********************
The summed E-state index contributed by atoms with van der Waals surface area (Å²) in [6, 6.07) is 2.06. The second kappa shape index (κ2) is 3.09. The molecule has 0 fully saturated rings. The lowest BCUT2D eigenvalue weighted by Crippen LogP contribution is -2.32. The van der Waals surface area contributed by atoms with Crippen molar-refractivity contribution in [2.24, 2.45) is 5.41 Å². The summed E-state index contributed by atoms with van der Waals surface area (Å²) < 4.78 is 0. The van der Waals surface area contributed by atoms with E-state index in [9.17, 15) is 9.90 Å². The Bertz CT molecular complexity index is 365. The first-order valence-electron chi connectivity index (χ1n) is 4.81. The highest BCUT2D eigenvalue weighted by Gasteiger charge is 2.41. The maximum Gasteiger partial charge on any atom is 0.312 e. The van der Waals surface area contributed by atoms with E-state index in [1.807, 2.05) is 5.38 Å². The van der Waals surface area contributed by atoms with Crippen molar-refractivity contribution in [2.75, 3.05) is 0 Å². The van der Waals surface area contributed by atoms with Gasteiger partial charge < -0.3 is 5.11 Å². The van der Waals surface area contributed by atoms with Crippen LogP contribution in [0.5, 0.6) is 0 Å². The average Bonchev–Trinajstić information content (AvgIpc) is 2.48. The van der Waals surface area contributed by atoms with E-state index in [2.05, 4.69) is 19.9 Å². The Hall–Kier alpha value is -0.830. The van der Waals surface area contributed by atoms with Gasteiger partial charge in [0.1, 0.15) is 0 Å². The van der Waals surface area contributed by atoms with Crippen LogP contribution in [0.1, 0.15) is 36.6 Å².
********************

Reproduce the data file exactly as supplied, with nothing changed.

The summed E-state index contributed by atoms with van der Waals surface area (Å²) in [6, 6.07) is 2.06. The second kappa shape index (κ2) is 3.09. The molecule has 0 fully saturated rings. The lowest BCUT2D eigenvalue weighted by Crippen LogP contribution is -2.32. The van der Waals surface area contributed by atoms with Crippen molar-refractivity contribution in [2.24, 2.45) is 5.41 Å². The summed E-state index contributed by atoms with van der Waals surface area (Å²) < 4.78 is 0. The van der Waals surface area contributed by atoms with E-state index in [9.17, 15) is 9.90 Å². The Bertz CT molecular complexity index is 365. The first-order valence-electron chi connectivity index (χ1n) is 4.81. The highest BCUT2D eigenvalue weighted by Gasteiger charge is 2.41. The maximum Gasteiger partial charge on any atom is 0.312 e. The van der Waals surface area contributed by atoms with E-state index in [1.807, 2.05) is 5.38 Å². The van der Waals surface area contributed by atoms with Crippen molar-refractivity contribution in [2.75, 3.05) is 0 Å². The van der Waals surface area contributed by atoms with Gasteiger partial charge < -0.3 is 5.11 Å². The van der Waals surface area contributed by atoms with Crippen LogP contribution in [0.5, 0.6) is 0 Å². The average Bonchev–Trinajstić information content (AvgIpc) is 2.48. The van der Waals surface area contributed by atoms with E-state index in [2.05, 4.69) is 19.9 Å². The Hall–Kier alpha value is -0.830. The van der Waals surface area contributed by atoms with Gasteiger partial charge in [0.1, 0.15) is 0 Å². The van der Waals surface area contributed by atoms with Crippen LogP contribution in [0.1, 0.15) is 36.6 Å².